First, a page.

Wednesday, March 30, 2011

His Malaysian students

I began to have students from Southeast Asia, specially from Malaysia, and some of my best students belonged to this group, including Osman Bakar, who is today one of the greatest scholars in Malaysia and the Malay world. Like Haddad Adel, he also studied mostly the Islamic philosophy of science along with Sufism with me. Along with Chittick, Pourjavadi, A‘vani, and Haddad Adel, I consider him among my best students in the field of Islamic thought. Anyway, Osman Bakar has done even more work in the field of Islamic science than Haddad Adel, because after the advent of the Islamic Revolution of 1979 Haddad Adel became deputy minister of the ministry of Irshad and then head of The Academy of Letters (Fahangestan-e Adab), followed by speakership of the parliament, and has not done as much work until now in the field of the Islamic philosophy of science as well as philosophy in general as I had hoped he would, although he has made important contributions in other fields. Like myself, he began in physics and then shifted to philosophy. He was a physics student at Pahlavi University in Shiraz when I gave a lecture on Mulla Sadra there. That event changed his life, and he decided to devote himself completely to the study of philosophy, especially Islamic philosophy. Along with him, there was also a friend of his, Ahmad Jalali, who was the Iranian Ambassador to UNESCO until recently. He also became my student for many years and then went from Iran to Oxford. These men belonged to that period of my training of students.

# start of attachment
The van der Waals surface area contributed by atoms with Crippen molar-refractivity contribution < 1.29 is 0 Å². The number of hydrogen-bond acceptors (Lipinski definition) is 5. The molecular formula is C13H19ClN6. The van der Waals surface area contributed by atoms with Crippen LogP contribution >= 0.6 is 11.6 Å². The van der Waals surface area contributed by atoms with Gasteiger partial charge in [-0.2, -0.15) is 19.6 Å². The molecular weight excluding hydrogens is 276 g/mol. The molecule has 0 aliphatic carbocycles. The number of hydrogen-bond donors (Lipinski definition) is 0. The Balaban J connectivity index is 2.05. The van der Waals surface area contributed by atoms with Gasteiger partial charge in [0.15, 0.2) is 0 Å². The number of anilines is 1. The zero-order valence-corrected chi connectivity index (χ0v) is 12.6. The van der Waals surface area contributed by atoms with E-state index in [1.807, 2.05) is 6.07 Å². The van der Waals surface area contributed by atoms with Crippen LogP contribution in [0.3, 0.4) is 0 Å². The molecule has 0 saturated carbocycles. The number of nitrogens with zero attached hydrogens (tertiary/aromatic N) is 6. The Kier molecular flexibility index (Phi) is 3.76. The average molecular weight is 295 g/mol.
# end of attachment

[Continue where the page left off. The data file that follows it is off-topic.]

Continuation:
To come back to my Malay students, I must mention Zailan Moris, who did her Ph.D. thesis on Mulla Sadra with me here in Washington. She is, as far as I know, the only distinguished woman philosopher of the Malaysian world in the field of Islamic philosophy and also comparative philosophy. There is also Baharuddin Ahmad, now a well-known scholar of comparative mysticism in Kuala Lumpur, and Saleh Yaapar, who later became dean of humanities at the University of Penang and who is one of the leading literary figures of the Malay world, and his wife Fatimah. Both of them did their Ph.D. work with me. I also wish to mention Ali Abd al-Aziz, who did his thesis on Islamic law under me and Faruqı. There are many other Malay and Indonesian students whom I shall not mention here. But I need to refer to two students, Sulayman and Khadijah, who studied with me but did not do their Ph.D. under my care. They were both interested in Islamic art and both are today among the leading figures in the art world of Malaysia. So after 1979, I had for the first time a whole group of students from that part of the world, whom I had not had in Iran. Now they have become distinguished scholars and leaders in their countries.

Reference:  Nasr, S. H. (2010). In Search of the Sacred : A Conversation with Seyyed Hossein Nasr on His Life and Thought/Seyyed Hossein Nasr with Ramin Jahanbegloo; Introduction by Terry Moore. California: Praeger. p. 71-72

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